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Back of Beyond Farm is a small, family run operation in Rist Canyon, Colorado. We work closely with natural rhythms to create wellness teas from indigenous and naturalized plants. 2013 marks our 4th year of supporting our community through tasty teas. In the year ahead, we hope to continue our work of not only producing healthful teas, but also exploring the edges of what it means to farm and be a part of a place.

Tuesday, December 24, 2013

First Seasons:Harverst Feast

The table is set:
Tonight - wild elk sausage, smoked wild goose, and first harvests of wild pheasant. Hoping you have a belly full of good food and a soul stirred with the knowledge that you have a place in your blessed center of this Good Earth.

Merry Christmas

Saturday, December 21, 2013

Solstice 2013

Light - Love - Joy - Peace - to all of you and to our Good Earth and all the creatures that share this blue-green gem of a home. 

Tuesday, December 17, 2013

First Seasons: Mark's First Elk Hunt

Seems like a long time ago when Beau, Mark and I set-off on what would be Mark's first elk hunt. I didn't pull a tag, so was relegated to guide and pack animal - a role I readily take-to.

Mark grew up, with Beau, hunting in Minnesota - close shots, thick woods. When we left camp, I failed to inspect Mark's clothing situation. 45 minutes later and into a steep climb, I became aware that not only was he too hot, but his pants were "swooshing" like starched corduroys. I think Beau noticed at about the same time because he ditched me and his little brother to take another route. I cherish these moments of the hunt: predawn, anticipation - kicking ass up the hill while the out-of-staters struggle for breath.

We had a fortunate wind - blowing hard, loud and straight from the West  - the direction we were approaching. When we crested the saddle, I spotted elk right away - in the open and feeding where they always seem to be. Mark couldn't spot them. For what felt like many minutes, I tried to get him to see the elk - 325 yards off. It wasn't helped by me constantly spotting more elk and one of them a huge bull. When it was all said and done there were 7 elk - all bulls, strung out across 100 yards of hillside, feeding unaware. We got to 250 yards and I asked Mark if he wanted to take a shot, fearing wind, Beau, other hunters would spook the herd.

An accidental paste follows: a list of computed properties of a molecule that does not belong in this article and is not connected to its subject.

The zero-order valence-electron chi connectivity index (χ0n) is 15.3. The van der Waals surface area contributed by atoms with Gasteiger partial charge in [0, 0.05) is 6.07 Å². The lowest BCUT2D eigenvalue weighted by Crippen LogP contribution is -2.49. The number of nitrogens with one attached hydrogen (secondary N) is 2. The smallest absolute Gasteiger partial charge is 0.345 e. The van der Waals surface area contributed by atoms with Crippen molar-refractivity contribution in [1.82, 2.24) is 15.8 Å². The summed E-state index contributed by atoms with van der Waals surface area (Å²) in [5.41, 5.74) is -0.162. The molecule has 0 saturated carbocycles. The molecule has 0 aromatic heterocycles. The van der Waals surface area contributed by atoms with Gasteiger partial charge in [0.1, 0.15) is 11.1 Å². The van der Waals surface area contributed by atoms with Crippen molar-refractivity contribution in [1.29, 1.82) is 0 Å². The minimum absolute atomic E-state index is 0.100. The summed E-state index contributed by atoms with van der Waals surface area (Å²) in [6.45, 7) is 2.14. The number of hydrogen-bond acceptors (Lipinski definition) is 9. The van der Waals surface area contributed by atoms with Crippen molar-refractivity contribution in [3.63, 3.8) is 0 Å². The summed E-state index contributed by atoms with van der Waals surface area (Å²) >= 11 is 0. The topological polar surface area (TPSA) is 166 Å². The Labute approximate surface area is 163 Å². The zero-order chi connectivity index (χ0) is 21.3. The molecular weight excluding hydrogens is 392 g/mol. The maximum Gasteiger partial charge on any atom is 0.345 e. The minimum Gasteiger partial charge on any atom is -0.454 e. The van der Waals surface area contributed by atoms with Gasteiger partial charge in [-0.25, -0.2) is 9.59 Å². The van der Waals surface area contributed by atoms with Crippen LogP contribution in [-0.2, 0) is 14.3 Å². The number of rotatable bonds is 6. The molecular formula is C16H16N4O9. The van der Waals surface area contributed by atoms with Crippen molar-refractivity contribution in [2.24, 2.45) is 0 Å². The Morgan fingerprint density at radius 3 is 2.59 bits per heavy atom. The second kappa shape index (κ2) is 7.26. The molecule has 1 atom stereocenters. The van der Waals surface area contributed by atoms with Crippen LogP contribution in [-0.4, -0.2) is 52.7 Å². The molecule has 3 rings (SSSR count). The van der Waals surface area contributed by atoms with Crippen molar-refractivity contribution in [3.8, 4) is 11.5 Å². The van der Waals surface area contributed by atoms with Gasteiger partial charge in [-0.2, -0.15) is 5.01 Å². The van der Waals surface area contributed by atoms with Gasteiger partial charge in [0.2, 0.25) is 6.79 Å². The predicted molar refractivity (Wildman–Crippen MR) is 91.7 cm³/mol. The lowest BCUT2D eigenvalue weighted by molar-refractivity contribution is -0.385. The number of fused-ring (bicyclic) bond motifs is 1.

He declined, asking to get a little closer. We had a good approach so I said sure, but be ready to shoot. We advanced to 200 yards and I asked again, then we heard Beau shoot. Now was the time. The huge bull ran then paused - Mark shot and missed. I told Mark to get to the edge of the cliff we were approaching to intercept other elk coming up the draw. Two bulls, both legal, hung up at 75 yards from the cliff edge. Mark got into position. I'll spare the details. Beau had shot a very nice 5x5 bull, not 20 yards from where he and I both got our bulls the year before. Mark didn't get an elk.

The three of us made "big into little" over the next couple of hours and hiked the first load of meat out of the wilds and back to camp - a grueling endeavor - making me happy for the missed shots of Mark. Though I wouldn't let him off easy. Many jokes were made at his expense.